During a Business Improvement District meeting on Thursday, downtown commercial property owners voiced their support for the upcoming park ordinances in Kalispell, but also noted that more work needs to be done.
Residents of Kalispell, many of whom own nearby properties, have complained to city officials about the presence of homeless people and reported disturbing or illegal behaviour occurring in the downtown Depot Park gazebo.
In response to the complaints, the city closed the structure last month and is now working on a set of regulations that would limit the amount of private property people can keep in public parks, prohibit the construction of structures within parks, and set time limits on how long people can spend in covered park facilities like gazebos without a special permit.
President of the Kalispell Chamber of Commerce Lorraine Clarno characterised the ordinances as crucial for protecting public access to parks, but she emphasised that they were not intended to address the city’s increasing homelessness crisis.
The City Council has done an amazing job, and for that I am extremely grateful,” Clarno said. She said the laws were just “kicking the can down the road.”
Main Street Bias Brewing owner Gabe Mariman said, “We’re not fixing any problem, we’re just moving it.”
Chamber employees have seen fewer homeless people in the park and have only made two calls to police since the gazebo was closed, according to Clarno.
The issue has been relocated, she said.
As warmer temperatures melt snow in the park, Clarno and her team have found human waste and needles, prompting the chamber to purchase sharps disposal containers.
Pam Carbonari, executive director of the Business Improvement District, has stated that more needs to be done to maintain the downtown’s attractiveness to business owners and customers.
Carbonari said of downtown homelessness, “This is going to grow.” Businesses will leave downtown if we don’t show strength.
Kisa Davison, a member of the board and the owner of Straight Blast Gym, said she has instructed staff to ask homeless people looking for shelter or a restroom to leave, and has provided them with the non-emergency police dispatch number. Davison hoped to disseminate this data to other companies via flyers and postcards, perhaps written in collaboration with the Kalispell Police Department.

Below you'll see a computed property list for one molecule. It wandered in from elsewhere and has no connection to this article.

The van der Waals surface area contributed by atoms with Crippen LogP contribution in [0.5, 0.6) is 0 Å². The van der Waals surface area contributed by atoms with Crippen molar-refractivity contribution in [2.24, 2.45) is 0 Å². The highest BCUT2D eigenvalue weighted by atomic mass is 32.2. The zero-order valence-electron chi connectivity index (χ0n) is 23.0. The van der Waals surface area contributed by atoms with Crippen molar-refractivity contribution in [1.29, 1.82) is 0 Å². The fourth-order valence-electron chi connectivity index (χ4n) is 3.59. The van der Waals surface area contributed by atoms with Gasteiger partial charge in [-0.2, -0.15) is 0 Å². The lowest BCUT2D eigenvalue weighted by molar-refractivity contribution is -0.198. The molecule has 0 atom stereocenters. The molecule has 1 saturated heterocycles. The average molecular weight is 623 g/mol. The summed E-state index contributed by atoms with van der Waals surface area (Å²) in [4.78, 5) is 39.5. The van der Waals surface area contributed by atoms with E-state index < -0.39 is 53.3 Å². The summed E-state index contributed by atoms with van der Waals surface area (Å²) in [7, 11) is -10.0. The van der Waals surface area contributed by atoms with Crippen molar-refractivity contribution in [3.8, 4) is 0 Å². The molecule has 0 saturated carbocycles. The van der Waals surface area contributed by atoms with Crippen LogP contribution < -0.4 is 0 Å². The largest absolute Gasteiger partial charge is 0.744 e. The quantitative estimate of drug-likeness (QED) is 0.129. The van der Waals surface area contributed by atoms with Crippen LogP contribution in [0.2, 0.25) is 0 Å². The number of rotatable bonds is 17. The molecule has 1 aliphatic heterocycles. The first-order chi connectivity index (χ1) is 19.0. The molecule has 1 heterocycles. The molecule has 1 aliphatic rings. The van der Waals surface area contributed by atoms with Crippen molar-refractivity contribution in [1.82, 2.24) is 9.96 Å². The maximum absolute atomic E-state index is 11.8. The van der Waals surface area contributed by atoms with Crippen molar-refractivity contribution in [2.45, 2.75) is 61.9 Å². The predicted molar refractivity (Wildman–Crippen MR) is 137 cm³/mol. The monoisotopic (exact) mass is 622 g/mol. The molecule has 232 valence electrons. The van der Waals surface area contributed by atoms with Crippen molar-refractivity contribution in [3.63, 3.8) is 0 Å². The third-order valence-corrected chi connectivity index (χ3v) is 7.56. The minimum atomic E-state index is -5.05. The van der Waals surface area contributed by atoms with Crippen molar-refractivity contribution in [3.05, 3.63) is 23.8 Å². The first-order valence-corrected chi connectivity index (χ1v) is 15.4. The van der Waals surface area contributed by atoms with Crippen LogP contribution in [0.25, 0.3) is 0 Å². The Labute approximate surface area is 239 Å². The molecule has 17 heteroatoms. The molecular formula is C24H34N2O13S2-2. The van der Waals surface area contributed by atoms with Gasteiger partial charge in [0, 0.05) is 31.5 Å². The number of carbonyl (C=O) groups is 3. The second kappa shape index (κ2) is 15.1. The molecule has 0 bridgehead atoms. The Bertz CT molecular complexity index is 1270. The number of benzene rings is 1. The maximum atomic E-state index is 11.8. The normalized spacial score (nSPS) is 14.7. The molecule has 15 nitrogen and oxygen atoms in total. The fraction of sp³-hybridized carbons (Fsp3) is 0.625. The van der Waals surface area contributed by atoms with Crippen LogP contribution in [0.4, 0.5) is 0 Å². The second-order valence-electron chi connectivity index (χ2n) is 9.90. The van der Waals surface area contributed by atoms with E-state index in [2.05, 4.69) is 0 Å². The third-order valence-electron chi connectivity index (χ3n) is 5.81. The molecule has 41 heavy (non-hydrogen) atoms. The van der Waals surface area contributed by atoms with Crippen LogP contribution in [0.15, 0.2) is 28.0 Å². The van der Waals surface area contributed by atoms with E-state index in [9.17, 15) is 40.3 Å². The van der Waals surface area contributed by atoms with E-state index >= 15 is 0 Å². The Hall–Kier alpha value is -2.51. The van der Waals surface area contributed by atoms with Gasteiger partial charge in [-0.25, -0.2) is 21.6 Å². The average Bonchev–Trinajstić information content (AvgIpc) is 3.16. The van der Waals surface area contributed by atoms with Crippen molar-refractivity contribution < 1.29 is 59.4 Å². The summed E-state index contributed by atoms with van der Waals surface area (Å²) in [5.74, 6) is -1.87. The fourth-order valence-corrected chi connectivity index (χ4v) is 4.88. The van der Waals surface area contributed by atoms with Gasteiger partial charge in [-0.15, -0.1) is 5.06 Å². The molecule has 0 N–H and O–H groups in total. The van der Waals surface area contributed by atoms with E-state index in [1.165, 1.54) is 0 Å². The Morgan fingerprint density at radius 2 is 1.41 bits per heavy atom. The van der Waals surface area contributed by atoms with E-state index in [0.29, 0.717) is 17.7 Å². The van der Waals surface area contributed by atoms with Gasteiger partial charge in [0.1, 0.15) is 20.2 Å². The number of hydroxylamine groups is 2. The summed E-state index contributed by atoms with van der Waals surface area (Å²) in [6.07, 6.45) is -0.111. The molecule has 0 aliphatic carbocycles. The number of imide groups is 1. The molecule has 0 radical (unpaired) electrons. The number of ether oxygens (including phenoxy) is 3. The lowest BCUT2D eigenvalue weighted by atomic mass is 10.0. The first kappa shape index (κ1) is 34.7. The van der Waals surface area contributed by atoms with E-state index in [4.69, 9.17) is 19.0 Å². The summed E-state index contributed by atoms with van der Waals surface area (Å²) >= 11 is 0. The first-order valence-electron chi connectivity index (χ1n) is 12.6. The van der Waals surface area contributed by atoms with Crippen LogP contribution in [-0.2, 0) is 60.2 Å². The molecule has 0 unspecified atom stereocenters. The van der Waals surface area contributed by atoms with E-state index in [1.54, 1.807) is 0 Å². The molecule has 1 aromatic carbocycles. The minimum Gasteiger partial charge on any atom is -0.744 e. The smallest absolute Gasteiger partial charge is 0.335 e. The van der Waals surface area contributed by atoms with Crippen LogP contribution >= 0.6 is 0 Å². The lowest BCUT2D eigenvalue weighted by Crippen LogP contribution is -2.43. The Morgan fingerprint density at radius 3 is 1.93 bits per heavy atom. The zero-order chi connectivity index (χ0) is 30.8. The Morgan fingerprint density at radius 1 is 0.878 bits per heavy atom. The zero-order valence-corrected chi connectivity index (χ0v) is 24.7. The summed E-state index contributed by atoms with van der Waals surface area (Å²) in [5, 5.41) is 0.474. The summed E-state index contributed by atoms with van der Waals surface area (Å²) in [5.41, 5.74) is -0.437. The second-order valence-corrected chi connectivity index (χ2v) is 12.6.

The meeting also discussed expanding security camera surveillance with a matching financing scheme if business owners agreed to share the footage with law enforcement, and hiring private security to patrol the downtown core area.
At the City Council’s work session on January 23, members of the public voiced their desire for a public restroom facility to reduce the amount of cleaning that police, chamber employees, and others must do. Davison mentioned that last summer it became difficult to close the existing Depot Park restrooms because homeless people were misusing them and sleeping there.
Participants at Thursday’s meeting believed that funding for mental health and substance abuse treatment programmes at the county and state levels was the first step towards a solution.
Clarno remarked that people should inquire of their commissioners about the whereabouts of public health budgets.
In addition, Mariman reported at the meeting that the recent Frosty the Brewfest event was a success in terms of fundraising for the local nonprofit Samaritan House, with 40% of over $25,000 raised being donated directly to the homeless shelter.
The ordinances were approved by council on Monday, and if they pass a second reading at their next meeting, they will enter into force 30 days after that.